The online Bible teaching ministry of John Brand

Blood Work: How The Blood Of Christ Accomplishes Our Salvation

In this helpful book, Carter goes right to the heart of the Christian gospel and analyses what it is that the blood of Christ accomplishes. This would make a great primer on the atonement, perhaps a study guide for a group discussion on the work of Christ. I will certainly recommend it to my students to that end.

Following a couple of chapters in which he lays out the central place the blood of Christ plays in biblical teaching, Anthony Carter looks at elements of our salvation that has been brought about by the Saviour’s blood – propitiation, justification, redemption, reconciliation etc etc. It’s a long and wonderful list and each chapter gives much cause for praise and worship in response.

Having said that, there are a couple of aspects of this book that I found somewhat frustrating.

First, the book doesn’t read too well. I have a hunch that this is a series of sermons that has been brought together in book form, and, of course, there’s nothing wrong with that. The problem is, that if that is the case, then more editing work needed to have been done on the content. There’s some repetition, going over the same ground, which isn’t a problem – indeed it’s a strength in preaching – but can be quite irritating in reading.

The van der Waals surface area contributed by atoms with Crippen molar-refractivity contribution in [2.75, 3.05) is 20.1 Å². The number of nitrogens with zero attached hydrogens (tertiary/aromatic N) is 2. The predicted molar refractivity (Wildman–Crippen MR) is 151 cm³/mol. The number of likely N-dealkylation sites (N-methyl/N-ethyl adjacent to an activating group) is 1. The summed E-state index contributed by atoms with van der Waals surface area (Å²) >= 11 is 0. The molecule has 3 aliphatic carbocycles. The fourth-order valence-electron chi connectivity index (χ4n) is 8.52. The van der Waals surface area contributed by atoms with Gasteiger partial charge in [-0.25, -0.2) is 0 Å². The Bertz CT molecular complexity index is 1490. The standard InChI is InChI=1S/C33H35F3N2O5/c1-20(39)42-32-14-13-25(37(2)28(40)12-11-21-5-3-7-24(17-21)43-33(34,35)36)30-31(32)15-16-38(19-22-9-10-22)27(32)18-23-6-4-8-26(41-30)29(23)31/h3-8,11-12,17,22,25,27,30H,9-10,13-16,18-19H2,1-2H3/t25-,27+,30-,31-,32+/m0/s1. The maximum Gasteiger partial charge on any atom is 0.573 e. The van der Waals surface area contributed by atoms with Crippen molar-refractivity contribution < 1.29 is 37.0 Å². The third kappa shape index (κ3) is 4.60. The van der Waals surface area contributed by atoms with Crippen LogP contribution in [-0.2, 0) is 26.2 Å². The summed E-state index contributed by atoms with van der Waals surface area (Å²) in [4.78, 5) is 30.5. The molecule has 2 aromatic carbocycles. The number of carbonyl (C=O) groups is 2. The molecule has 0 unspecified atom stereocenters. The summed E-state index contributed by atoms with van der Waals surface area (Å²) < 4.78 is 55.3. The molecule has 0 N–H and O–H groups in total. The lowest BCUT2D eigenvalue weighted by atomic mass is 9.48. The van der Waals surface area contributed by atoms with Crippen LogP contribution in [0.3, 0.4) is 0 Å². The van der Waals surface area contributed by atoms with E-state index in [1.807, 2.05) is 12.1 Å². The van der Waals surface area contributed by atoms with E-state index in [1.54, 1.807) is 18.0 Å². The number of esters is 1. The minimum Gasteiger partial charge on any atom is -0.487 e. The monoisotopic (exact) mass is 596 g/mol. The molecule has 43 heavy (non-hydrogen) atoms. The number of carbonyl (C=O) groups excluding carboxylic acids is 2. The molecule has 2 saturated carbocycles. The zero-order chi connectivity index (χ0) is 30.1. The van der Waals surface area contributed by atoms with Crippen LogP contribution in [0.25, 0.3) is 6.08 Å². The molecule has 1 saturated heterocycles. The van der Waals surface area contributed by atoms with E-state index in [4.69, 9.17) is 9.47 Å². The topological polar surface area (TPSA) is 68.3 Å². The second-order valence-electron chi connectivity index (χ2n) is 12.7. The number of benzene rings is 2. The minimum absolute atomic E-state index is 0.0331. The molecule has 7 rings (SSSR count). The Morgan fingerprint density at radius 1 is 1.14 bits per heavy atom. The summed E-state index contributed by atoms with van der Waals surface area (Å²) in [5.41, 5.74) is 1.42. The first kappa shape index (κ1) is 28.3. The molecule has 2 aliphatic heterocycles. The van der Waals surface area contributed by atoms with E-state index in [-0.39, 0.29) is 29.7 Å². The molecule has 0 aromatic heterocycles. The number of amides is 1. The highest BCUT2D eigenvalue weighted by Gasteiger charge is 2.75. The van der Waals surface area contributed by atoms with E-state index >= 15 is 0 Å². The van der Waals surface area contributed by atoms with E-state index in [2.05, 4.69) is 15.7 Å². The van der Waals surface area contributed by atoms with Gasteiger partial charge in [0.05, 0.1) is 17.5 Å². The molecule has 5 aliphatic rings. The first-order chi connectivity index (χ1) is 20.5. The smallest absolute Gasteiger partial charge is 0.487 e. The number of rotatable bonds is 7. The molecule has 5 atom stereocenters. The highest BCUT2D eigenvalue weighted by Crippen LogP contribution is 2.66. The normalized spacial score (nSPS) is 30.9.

Secondly, and more importantly for me, while I don’t disagree with anything Carter teaches about the accomplishments of the blood of Christ, I think he needed an additional chapter at the start of the book which explains that blood is generally used as a synonym for the death of Christ. He begins his first chapter with a list of statistics about the vital role blood plays in our physical bodies, summing it up in the phrase, “Blood gives and maintains lives”. What he doesn’t stress, at least not strongly enough, is that the importance of blood in the Bible is that “the life of the flesh is in the blood” (Leviticus 17:11).

I come across people from time to time who perceive that there’s something ‘magical’ about the red liquid which flowed through Jesus’ veins, when in fact the Bible writers use blood as shorthand for the brutal, physical, death endured by Christ, and I think it would have been helpful if this book had addressed that issue.

Those comments aside, I would happily recommend this book. It’s very accessible and devotional and will enrich your understanding and appreciation of what Christ has done in our place.

Ligonier Ministries (15 Jan. 2013)

For the purpose of review, I received a complimentary copy of the book from the Publishers. I was under no obligation to write a positive review.

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